Riverdale season 3 episode 19 review: Fear The Reaper

Darkness is exposed and characters depart in this week's fun episode of Riverdale season 3. Spoilers ahead...

This review contains spoilers.

3.19 Fear The Reaper

“Now do you see why I need to get the hell out of this town?”

Back in the 1990s when he was the enfant terrible of pop culture, Quentin Tarantino directed a fondly remembered episode of ER. This effort gave him the opportunity to bring his sensibilities to television with memorable results. Since then, TV has only become more cinematic. While Tarantino hasn’t done any work for the small screen since a 2005 CSI outing, our era of prestige television has his stylish fingerprints all over it – be it the skillful panache of Russian Doll or, well, the valentine to his work that is tonight’s episode of Riverdale. Yep, you read that right.

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And hooboy, this was something.

The episode not only gave us a diner hold-up scored to the late Dick Dale’s “Misirlou” in which Pop Tate pulled out a shotgun in an extended Pulp Fiction homage, it also allowed Gladys Jones and Penny Peabody to have a sai fight soundtracked to Josie’s cover of Amy Winehouse’s “Back in Black.” (Penny now sporting a stylish eye patch in a nod to Daryl Hannah in Kill Bill). These Tarantino-on-a-budget moments are the sort of unrestrained goofiness that I’ve come to expect, nay, demand from Riverdale. They’ve been absent in recent weeks, but back with a vengeance here.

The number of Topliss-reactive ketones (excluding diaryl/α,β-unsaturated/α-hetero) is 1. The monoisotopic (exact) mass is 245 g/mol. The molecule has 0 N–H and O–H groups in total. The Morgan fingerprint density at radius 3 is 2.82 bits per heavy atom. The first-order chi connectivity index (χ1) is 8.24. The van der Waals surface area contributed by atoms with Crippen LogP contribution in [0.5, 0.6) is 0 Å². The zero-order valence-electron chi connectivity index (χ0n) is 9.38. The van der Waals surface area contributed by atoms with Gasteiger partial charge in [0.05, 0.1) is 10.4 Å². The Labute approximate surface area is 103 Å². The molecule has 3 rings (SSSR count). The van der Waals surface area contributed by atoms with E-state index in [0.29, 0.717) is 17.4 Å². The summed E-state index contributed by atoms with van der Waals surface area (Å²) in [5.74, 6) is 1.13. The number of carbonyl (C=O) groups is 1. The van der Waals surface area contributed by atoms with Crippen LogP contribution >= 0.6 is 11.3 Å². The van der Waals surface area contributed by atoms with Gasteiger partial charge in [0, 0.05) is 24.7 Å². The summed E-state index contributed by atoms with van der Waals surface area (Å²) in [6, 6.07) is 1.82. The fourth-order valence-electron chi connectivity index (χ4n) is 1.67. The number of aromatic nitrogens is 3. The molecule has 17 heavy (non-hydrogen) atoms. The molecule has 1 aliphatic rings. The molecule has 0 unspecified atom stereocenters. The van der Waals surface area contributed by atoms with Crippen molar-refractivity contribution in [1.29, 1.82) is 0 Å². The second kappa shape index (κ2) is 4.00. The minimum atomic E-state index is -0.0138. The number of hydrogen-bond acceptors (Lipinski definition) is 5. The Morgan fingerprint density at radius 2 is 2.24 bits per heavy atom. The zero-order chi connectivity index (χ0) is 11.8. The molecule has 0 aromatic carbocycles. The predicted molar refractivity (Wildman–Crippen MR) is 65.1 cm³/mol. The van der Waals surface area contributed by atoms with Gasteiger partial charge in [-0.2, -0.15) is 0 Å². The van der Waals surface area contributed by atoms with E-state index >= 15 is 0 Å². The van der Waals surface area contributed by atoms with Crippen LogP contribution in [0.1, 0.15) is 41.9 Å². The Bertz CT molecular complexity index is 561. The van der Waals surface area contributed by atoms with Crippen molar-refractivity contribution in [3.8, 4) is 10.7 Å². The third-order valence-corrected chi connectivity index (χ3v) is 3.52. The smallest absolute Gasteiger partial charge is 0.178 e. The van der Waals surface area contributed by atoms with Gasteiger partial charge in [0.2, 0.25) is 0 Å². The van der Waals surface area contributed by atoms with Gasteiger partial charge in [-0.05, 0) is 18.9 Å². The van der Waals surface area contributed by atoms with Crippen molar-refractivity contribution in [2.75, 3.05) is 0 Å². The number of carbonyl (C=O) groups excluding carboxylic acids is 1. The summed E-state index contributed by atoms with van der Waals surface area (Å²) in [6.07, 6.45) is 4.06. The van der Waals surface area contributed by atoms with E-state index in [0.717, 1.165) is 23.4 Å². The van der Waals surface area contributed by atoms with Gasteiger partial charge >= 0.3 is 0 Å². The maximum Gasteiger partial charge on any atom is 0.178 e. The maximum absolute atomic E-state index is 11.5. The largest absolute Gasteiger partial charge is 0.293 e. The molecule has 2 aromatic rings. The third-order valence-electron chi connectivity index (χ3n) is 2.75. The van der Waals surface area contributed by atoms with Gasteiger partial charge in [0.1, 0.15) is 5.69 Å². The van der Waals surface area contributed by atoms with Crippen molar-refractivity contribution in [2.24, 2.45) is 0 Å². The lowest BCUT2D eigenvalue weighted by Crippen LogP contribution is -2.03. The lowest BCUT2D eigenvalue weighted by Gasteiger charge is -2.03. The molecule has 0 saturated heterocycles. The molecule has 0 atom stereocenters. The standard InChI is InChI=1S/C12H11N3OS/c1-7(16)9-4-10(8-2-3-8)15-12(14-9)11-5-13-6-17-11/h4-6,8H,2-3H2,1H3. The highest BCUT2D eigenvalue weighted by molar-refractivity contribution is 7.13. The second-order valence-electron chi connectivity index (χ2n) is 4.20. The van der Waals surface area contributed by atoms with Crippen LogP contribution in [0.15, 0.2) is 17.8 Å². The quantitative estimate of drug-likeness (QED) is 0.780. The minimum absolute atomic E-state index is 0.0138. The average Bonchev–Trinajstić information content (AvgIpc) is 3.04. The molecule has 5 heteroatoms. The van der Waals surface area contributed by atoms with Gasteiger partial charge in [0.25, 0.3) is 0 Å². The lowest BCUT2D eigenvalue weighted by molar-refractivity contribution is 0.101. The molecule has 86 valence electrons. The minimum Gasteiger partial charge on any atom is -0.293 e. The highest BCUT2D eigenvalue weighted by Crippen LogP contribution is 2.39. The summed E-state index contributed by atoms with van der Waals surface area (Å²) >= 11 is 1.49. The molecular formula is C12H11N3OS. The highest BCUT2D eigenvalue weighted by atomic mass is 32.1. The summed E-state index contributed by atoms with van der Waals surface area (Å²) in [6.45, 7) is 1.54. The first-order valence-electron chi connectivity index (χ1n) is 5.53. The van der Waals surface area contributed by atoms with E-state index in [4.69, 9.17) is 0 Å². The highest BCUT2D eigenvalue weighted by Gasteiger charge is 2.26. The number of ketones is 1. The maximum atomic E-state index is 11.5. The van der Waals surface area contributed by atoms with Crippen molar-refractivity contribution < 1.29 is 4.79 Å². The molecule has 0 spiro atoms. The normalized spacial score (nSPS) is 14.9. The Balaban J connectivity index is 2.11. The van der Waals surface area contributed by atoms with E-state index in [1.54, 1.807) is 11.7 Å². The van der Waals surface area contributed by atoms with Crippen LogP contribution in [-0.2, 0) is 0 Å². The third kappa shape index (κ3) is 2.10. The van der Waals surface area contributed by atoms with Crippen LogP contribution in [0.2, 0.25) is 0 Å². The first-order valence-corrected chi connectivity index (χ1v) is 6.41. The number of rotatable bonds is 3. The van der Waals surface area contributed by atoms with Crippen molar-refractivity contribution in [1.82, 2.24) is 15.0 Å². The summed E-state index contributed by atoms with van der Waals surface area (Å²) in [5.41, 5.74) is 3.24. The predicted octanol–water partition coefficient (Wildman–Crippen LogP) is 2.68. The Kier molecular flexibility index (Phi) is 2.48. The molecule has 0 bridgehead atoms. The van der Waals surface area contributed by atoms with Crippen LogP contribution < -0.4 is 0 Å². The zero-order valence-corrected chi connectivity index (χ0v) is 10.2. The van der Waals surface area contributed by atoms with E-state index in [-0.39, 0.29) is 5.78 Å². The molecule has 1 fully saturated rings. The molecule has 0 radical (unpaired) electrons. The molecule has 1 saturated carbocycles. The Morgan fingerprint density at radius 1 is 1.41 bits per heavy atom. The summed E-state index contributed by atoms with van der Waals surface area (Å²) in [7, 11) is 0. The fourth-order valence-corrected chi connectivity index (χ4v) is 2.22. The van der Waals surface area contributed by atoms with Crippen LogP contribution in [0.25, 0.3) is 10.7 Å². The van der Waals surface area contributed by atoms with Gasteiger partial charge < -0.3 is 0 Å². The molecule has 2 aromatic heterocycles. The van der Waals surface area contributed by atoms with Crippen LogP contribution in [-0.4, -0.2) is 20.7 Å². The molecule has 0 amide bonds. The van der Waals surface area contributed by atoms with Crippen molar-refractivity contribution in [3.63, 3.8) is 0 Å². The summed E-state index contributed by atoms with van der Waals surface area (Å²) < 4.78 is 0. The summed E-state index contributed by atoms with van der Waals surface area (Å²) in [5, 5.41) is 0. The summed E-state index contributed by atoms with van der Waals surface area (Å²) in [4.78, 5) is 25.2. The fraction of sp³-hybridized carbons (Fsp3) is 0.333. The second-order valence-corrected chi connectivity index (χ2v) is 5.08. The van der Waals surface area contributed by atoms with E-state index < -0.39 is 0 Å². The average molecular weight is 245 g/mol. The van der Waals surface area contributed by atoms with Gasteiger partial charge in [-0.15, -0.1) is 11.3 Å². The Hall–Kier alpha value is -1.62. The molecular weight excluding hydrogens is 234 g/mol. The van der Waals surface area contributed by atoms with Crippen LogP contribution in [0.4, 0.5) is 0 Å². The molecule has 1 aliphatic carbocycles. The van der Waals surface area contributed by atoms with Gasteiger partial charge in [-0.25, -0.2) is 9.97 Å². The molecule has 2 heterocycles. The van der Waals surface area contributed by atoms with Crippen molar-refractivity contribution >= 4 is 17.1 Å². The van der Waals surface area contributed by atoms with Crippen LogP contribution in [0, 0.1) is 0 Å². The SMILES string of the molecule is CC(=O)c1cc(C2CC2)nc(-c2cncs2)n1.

As the episode got underway, it seemed like Archie would be thrust into yet another drawn-out murder case, since Randy Ronson didn’t survive his fight last week. But Archie is not Butch Coolidge (nor is Hiram anything remotely resembling the gangster cool of Marsellus Wallace, but more on that in a minute), so he feels bad and gives the $50,000 he won in the fight to Randy’s family. For her part, Randy’s sister confesses that her sibling’s life was a troubled one and she doesn’t really blame Archie. But our hero – who Elio wants to take to Vegas under the name “The Riverdale Reaper” – thinks its time to hang up his boxing gloves.

Then, in a bit of an obvious yet still fun twist, it is revealed that Hiram has never forgiven Archie for coming to shoot him, and that he, Elio, and an unwitting Veronica are all manipulating him by … getting him to box? Look, it’s not the most clever long-con that Hiram has come up with, but then again, Hiram is a garbage character who pulls off inexplicable schemes like getting his town cut off from the world for all of two weeks. So he’s at least on brand.

There was some screentime spent on having Archie arrested for planting the drugs that killed Randy, but that subplot fell away quietly. Usually I’d moan about contrivances like this, but the last thing I as a viewer want to sit through is another Archie courtroom drama. Besides, there was never any real threat here as Archie’s best friend’s dad is a criminal who is, for reasons that have yet to and will never become apparent, the town’s sheriff. The lesson to be learned from all of this is Archie is once again being used as a puppet by Hiram, and the girl who is his “endgame” is complicit in his manipulations.